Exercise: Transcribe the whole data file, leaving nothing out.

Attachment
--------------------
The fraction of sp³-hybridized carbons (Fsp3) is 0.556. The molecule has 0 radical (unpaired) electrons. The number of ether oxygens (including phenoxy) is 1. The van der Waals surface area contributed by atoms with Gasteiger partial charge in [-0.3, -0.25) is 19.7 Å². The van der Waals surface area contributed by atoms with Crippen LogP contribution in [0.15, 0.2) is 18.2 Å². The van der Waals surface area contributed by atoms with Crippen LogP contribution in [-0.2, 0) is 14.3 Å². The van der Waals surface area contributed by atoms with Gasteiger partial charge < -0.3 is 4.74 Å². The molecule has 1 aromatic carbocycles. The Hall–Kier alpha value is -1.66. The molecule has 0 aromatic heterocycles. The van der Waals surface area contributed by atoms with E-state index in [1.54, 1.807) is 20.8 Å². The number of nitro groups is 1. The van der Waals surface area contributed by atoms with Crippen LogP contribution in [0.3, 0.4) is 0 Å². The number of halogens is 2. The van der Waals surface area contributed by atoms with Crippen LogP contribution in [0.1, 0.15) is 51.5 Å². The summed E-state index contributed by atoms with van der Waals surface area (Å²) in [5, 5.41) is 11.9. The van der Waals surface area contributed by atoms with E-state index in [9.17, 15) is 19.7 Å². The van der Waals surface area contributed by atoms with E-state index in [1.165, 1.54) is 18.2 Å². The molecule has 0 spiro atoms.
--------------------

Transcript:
The fraction of sp³-hybridized carbons (Fsp3) is 0.556. The molecule has 0 radical (unpaired) electrons. The number of ether oxygens (including phenoxy) is 1. The van der Waals surface area contributed by atoms with Gasteiger partial charge in [-0.3, -0.25) is 19.7 Å². The van der Waals surface area contributed by atoms with Crippen LogP contribution in [0.15, 0.2) is 18.2 Å². The van der Waals surface area contributed by atoms with Crippen LogP contribution in [-0.2, 0) is 14.3 Å². The van der Waals surface area contributed by atoms with Gasteiger partial charge < -0.3 is 4.74 Å². The molecule has 1 aromatic carbocycles. The Hall–Kier alpha value is -1.66. The molecule has 0 aromatic heterocycles. The van der Waals surface area contributed by atoms with E-state index in [1.54, 1.807) is 20.8 Å². The number of nitro groups is 1. The van der Waals surface area contributed by atoms with Crippen LogP contribution in [0.3, 0.4) is 0 Å². The number of halogens is 2. The van der Waals surface area contributed by atoms with Crippen LogP contribution in [0.1, 0.15) is 51.5 Å². The summed E-state index contributed by atoms with van der Waals surface area (Å²) in [5, 5.41) is 11.9. The van der Waals surface area contributed by atoms with E-state index in [9.17, 15) is 19.7 Å². The van der Waals surface area contributed by atoms with E-state index in [1.165, 1.54) is 18.2 Å². The molecule has 0 spiro atoms.